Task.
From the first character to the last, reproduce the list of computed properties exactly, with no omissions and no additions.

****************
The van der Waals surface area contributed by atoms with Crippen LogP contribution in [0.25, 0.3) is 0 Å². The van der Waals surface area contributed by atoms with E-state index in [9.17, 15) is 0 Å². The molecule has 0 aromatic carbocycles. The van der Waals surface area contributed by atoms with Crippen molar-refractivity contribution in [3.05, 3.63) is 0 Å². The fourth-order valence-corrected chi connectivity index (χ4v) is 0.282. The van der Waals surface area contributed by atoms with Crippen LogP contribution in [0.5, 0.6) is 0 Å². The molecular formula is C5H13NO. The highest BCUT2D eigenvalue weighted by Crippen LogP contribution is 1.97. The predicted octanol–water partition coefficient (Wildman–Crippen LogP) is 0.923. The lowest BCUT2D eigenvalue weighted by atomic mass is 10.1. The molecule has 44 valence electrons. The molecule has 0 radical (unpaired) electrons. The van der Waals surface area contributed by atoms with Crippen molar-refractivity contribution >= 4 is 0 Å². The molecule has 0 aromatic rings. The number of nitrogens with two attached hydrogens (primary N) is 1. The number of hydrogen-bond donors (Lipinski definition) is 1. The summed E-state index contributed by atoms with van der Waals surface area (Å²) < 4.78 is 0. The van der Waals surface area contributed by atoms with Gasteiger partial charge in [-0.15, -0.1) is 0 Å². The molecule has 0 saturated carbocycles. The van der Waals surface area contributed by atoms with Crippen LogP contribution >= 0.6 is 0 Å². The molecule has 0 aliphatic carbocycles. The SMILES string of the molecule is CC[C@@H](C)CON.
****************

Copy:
The van der Waals surface area contributed by atoms with Crippen LogP contribution in [0.25, 0.3) is 0 Å². The van der Waals surface area contributed by atoms with E-state index in [9.17, 15) is 0 Å². The molecule has 0 aromatic carbocycles. The van der Waals surface area contributed by atoms with Crippen molar-refractivity contribution in [3.05, 3.63) is 0 Å². The fourth-order valence-corrected chi connectivity index (χ4v) is 0.282. The van der Waals surface area contributed by atoms with Crippen LogP contribution in [0.5, 0.6) is 0 Å². The molecular formula is C5H13NO. The highest BCUT2D eigenvalue weighted by Crippen LogP contribution is 1.97. The predicted octanol–water partition coefficient (Wildman–Crippen LogP) is 0.923. The lowest BCUT2D eigenvalue weighted by atomic mass is 10.1. The molecule has 44 valence electrons. The molecule has 0 radical (unpaired) electrons. The van der Waals surface area contributed by atoms with Crippen molar-refractivity contribution >= 4 is 0 Å². The molecule has 0 aromatic rings. The number of nitrogens with two attached hydrogens (primary N) is 1. The number of hydrogen-bond donors (Lipinski definition) is 1. The summed E-state index contributed by atoms with van der Waals surface area (Å²) < 4.78 is 0. The van der Waals surface area contributed by atoms with Gasteiger partial charge in [-0.15, -0.1) is 0 Å². The molecule has 0 saturated carbocycles. The van der Waals surface area contributed by atoms with Crippen LogP contribution >= 0.6 is 0 Å². The molecule has 0 aliphatic carbocycles. The SMILES string of the molecule is CC[C@@H](C)CON.